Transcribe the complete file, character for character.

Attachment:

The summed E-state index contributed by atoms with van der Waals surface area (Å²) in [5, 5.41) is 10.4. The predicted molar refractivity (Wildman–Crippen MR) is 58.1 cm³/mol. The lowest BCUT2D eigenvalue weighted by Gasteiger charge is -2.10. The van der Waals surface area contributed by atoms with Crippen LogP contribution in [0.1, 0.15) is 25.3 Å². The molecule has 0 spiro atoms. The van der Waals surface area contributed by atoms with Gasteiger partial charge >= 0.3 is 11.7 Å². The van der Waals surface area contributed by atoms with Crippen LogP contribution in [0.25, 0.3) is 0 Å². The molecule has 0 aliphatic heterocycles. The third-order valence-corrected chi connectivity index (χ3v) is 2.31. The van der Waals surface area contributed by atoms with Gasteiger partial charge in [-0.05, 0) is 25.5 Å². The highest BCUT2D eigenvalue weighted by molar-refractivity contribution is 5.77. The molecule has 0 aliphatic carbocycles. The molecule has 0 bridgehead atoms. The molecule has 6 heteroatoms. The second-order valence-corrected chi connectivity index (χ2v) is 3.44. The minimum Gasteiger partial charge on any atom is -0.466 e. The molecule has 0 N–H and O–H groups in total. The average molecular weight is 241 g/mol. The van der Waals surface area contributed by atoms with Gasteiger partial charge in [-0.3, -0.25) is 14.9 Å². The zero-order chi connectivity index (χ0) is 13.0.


The summed E-state index contributed by atoms with van der Waals surface area (Å²) in [5, 5.41) is 10.4. The predicted molar refractivity (Wildman–Crippen MR) is 58.1 cm³/mol. The lowest BCUT2D eigenvalue weighted by Gasteiger charge is -2.10. The van der Waals surface area contributed by atoms with Crippen LogP contribution in [0.1, 0.15) is 25.3 Å². The molecule has 0 spiro atoms. The van der Waals surface area contributed by atoms with Gasteiger partial charge >= 0.3 is 11.7 Å². The van der Waals surface area contributed by atoms with Crippen LogP contribution in [0.25, 0.3) is 0 Å². The molecule has 0 aliphatic heterocycles. The third-order valence-corrected chi connectivity index (χ3v) is 2.31. The van der Waals surface area contributed by atoms with Gasteiger partial charge in [-0.05, 0) is 25.5 Å². The highest BCUT2D eigenvalue weighted by molar-refractivity contribution is 5.77. The molecule has 0 aliphatic carbocycles. The molecule has 0 bridgehead atoms. The molecule has 6 heteroatoms. The second-order valence-corrected chi connectivity index (χ2v) is 3.44. The minimum Gasteiger partial charge on any atom is -0.466 e. The molecule has 0 N–H and O–H groups in total. The average molecular weight is 241 g/mol. The van der Waals surface area contributed by atoms with Gasteiger partial charge in [-0.3, -0.25) is 14.9 Å². The zero-order chi connectivity index (χ0) is 13.0.